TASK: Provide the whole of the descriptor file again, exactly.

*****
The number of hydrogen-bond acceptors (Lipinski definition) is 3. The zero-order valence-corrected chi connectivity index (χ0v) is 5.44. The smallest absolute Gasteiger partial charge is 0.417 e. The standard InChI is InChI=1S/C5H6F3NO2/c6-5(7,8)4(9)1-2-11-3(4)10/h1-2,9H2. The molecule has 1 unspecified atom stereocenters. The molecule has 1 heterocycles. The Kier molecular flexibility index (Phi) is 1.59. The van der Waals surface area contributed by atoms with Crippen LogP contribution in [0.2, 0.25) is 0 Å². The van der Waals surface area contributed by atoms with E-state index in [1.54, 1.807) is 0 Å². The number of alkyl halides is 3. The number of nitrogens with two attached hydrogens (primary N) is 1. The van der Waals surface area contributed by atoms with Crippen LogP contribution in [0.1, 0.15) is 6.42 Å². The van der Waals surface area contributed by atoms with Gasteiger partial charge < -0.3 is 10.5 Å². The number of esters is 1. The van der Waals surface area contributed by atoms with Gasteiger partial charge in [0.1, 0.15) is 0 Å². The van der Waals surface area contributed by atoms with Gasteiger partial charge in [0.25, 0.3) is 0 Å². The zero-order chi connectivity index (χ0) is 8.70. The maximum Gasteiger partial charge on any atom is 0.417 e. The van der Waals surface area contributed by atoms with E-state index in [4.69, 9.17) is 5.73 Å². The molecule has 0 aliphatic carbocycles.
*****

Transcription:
The number of hydrogen-bond acceptors (Lipinski definition) is 3. The zero-order valence-corrected chi connectivity index (χ0v) is 5.44. The smallest absolute Gasteiger partial charge is 0.417 e. The standard InChI is InChI=1S/C5H6F3NO2/c6-5(7,8)4(9)1-2-11-3(4)10/h1-2,9H2. The molecule has 1 unspecified atom stereocenters. The molecule has 1 heterocycles. The Kier molecular flexibility index (Phi) is 1.59. The van der Waals surface area contributed by atoms with Crippen LogP contribution in [0.2, 0.25) is 0 Å². The van der Waals surface area contributed by atoms with E-state index in [1.54, 1.807) is 0 Å². The number of alkyl halides is 3. The number of nitrogens with two attached hydrogens (primary N) is 1. The van der Waals surface area contributed by atoms with Crippen LogP contribution in [0.1, 0.15) is 6.42 Å². The van der Waals surface area contributed by atoms with Gasteiger partial charge < -0.3 is 10.5 Å². The number of esters is 1. The van der Waals surface area contributed by atoms with Gasteiger partial charge in [0.1, 0.15) is 0 Å². The van der Waals surface area contributed by atoms with Gasteiger partial charge in [0.25, 0.3) is 0 Å². The zero-order chi connectivity index (χ0) is 8.70. The maximum Gasteiger partial charge on any atom is 0.417 e. The van der Waals surface area contributed by atoms with E-state index in [4.69, 9.17) is 5.73 Å². The molecule has 0 aliphatic carbocycles.